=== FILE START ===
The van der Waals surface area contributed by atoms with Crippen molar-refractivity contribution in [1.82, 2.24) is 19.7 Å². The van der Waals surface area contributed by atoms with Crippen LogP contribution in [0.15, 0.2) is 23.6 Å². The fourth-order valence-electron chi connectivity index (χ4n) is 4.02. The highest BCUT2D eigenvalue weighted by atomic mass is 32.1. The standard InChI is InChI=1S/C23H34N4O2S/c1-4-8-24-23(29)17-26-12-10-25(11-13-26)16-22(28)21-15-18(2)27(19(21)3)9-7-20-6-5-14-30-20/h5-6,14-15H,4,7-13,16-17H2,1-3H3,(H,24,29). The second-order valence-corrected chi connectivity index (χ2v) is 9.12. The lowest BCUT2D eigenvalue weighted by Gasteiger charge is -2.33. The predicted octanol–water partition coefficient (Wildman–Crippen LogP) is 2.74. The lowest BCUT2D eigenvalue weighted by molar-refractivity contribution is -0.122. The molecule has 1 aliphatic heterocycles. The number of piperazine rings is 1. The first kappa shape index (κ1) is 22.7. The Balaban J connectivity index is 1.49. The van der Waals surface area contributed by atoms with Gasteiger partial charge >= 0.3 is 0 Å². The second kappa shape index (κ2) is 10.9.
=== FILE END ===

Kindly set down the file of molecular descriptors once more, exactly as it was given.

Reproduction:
The van der Waals surface area contributed by atoms with Crippen molar-refractivity contribution in [1.82, 2.24) is 19.7 Å². The van der Waals surface area contributed by atoms with Crippen LogP contribution in [0.15, 0.2) is 23.6 Å². The fourth-order valence-electron chi connectivity index (χ4n) is 4.02. The highest BCUT2D eigenvalue weighted by atomic mass is 32.1. The standard InChI is InChI=1S/C23H34N4O2S/c1-4-8-24-23(29)17-26-12-10-25(11-13-26)16-22(28)21-15-18(2)27(19(21)3)9-7-20-6-5-14-30-20/h5-6,14-15H,4,7-13,16-17H2,1-3H3,(H,24,29). The second-order valence-corrected chi connectivity index (χ2v) is 9.12. The lowest BCUT2D eigenvalue weighted by Gasteiger charge is -2.33. The predicted octanol–water partition coefficient (Wildman–Crippen LogP) is 2.74. The lowest BCUT2D eigenvalue weighted by molar-refractivity contribution is -0.122. The molecule has 1 aliphatic heterocycles. The number of piperazine rings is 1. The first kappa shape index (κ1) is 22.7. The Balaban J connectivity index is 1.49. The van der Waals surface area contributed by atoms with Gasteiger partial charge >= 0.3 is 0 Å². The second kappa shape index (κ2) is 10.9.